What’s the News in the January Payroll Release of 225,000 Jobs?
Don’t believe the December value of 147,000, says UCLA economist Edward Leamer
Los Angeles (February 7, 2020) — With the release of today’s January 2020 employment report, UCLA Anderson Professor Emeritus Edward Leamer offers an analysis of the data behind the monthly report.
Leamer, who is also director emeritus of the UCLA Anderson Forecast, writes that the latest payroll numbers indicate little actual change from December’s, but continue to show signs of weakness in manufacturing.
Read on for Leamer’s analysis:
The January payroll release of 225,000 jobs is noticeably larger than the previous month’s revised number of 147,000. But it is difficult to discern the real meaning of the revision’s big reduction because the payroll data have some extreme ups and downs, with a big increase followed in the next month by a corrective big decrease.
The real news in these releases can be captured by two smoothed series, one based on just the overall payroll data and another one that includes components of the payroll data like nondurable manufacturing. The actual and the smoothed versions are illustrated in the figure below.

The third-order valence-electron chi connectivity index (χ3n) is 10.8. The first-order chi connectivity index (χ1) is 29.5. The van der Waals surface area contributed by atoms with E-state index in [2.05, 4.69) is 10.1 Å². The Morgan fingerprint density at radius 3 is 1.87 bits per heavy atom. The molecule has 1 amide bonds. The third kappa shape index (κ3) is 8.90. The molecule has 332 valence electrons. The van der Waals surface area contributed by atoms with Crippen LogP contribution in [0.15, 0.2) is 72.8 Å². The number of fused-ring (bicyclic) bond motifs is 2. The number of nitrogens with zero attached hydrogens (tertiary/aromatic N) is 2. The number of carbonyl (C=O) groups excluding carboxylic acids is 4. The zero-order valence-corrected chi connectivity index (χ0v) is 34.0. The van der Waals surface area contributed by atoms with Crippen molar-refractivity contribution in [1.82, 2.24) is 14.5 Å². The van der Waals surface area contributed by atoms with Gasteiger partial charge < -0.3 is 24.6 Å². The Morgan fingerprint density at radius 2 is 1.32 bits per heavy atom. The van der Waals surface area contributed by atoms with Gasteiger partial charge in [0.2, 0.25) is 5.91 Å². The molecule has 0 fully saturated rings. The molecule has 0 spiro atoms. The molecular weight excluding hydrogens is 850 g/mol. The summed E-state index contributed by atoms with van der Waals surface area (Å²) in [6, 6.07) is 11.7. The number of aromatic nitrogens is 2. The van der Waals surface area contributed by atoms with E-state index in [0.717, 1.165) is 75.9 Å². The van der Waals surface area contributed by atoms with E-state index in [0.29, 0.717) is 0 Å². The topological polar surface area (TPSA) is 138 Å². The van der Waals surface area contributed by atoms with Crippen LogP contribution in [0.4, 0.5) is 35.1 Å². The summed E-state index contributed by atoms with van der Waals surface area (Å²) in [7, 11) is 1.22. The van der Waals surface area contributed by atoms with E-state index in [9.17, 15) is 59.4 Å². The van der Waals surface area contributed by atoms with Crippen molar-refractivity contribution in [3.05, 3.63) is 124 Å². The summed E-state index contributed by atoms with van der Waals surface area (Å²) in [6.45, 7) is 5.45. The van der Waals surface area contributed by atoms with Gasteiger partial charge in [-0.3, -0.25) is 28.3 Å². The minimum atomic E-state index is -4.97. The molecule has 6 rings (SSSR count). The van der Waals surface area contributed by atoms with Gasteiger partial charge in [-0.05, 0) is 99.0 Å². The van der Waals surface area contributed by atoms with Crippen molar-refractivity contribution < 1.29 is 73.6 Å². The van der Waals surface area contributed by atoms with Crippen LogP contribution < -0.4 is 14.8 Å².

THE NEWS: Total payroll jobs appeared to increase sharply in January because December’s number was exceptionally low and not to be believed. The smoothed series based on overall job growth shows little change from December’s data, still above 200,000; however, the smoothed series that accounts for the composition of payrolls noticeably softened for the second month in a row. This is partly because of weakness in manufacturing, captured by two figures below. One figure shows the early-warning sign of weakness in manufacturing, specifically, a decline in overtime and a reduction in average weekly hours in manufacturing. The other figure illustrates no growth in jobs in durables during 2019 and a slight softening in nondurables. Expect further weakness in manufacturing in 2020.
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